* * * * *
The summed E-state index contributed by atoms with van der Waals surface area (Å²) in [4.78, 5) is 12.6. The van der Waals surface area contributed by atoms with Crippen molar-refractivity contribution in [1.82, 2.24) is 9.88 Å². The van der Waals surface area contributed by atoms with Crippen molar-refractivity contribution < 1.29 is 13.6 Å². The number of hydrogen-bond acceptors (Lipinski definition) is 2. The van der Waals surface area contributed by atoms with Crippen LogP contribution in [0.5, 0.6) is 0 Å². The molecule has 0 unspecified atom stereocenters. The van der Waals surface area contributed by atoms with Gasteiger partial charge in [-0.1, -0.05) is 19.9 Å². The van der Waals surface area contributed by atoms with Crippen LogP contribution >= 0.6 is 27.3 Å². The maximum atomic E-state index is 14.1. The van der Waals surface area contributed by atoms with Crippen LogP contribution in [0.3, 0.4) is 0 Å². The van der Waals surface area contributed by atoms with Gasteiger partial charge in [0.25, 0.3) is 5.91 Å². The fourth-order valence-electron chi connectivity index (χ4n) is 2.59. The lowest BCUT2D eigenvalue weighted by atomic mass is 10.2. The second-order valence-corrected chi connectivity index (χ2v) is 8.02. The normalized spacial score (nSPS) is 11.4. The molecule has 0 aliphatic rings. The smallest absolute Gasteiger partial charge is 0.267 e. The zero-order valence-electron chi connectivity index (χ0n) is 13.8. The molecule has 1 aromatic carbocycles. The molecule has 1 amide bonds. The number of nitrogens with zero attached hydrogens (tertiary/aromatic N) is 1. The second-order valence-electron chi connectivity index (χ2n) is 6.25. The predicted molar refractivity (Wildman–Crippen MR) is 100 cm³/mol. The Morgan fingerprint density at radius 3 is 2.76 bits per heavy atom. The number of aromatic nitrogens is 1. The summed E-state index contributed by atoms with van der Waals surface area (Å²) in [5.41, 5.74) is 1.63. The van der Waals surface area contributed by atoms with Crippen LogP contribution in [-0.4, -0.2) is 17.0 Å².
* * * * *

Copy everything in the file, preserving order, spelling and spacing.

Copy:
The summed E-state index contributed by atoms with van der Waals surface area (Å²) in [4.78, 5) is 12.6. The van der Waals surface area contributed by atoms with Crippen molar-refractivity contribution in [1.82, 2.24) is 9.88 Å². The van der Waals surface area contributed by atoms with Crippen molar-refractivity contribution < 1.29 is 13.6 Å². The number of hydrogen-bond acceptors (Lipinski definition) is 2. The van der Waals surface area contributed by atoms with Crippen LogP contribution in [0.5, 0.6) is 0 Å². The molecule has 0 unspecified atom stereocenters. The van der Waals surface area contributed by atoms with Gasteiger partial charge in [-0.1, -0.05) is 19.9 Å². The van der Waals surface area contributed by atoms with Crippen LogP contribution >= 0.6 is 27.3 Å². The maximum atomic E-state index is 14.1. The van der Waals surface area contributed by atoms with Crippen LogP contribution in [0.3, 0.4) is 0 Å². The van der Waals surface area contributed by atoms with Gasteiger partial charge in [0.25, 0.3) is 5.91 Å². The fourth-order valence-electron chi connectivity index (χ4n) is 2.59. The lowest BCUT2D eigenvalue weighted by atomic mass is 10.2. The second-order valence-corrected chi connectivity index (χ2v) is 8.02. The normalized spacial score (nSPS) is 11.4. The molecule has 0 aliphatic rings. The smallest absolute Gasteiger partial charge is 0.267 e. The zero-order valence-electron chi connectivity index (χ0n) is 13.8. The molecule has 1 aromatic carbocycles. The molecule has 1 amide bonds. The number of nitrogens with zero attached hydrogens (tertiary/aromatic N) is 1. The second-order valence-electron chi connectivity index (χ2n) is 6.25. The predicted molar refractivity (Wildman–Crippen MR) is 100 cm³/mol. The Morgan fingerprint density at radius 3 is 2.76 bits per heavy atom. The number of aromatic nitrogens is 1. The summed E-state index contributed by atoms with van der Waals surface area (Å²) in [5.41, 5.74) is 1.63. The van der Waals surface area contributed by atoms with Crippen LogP contribution in [-0.4, -0.2) is 17.0 Å².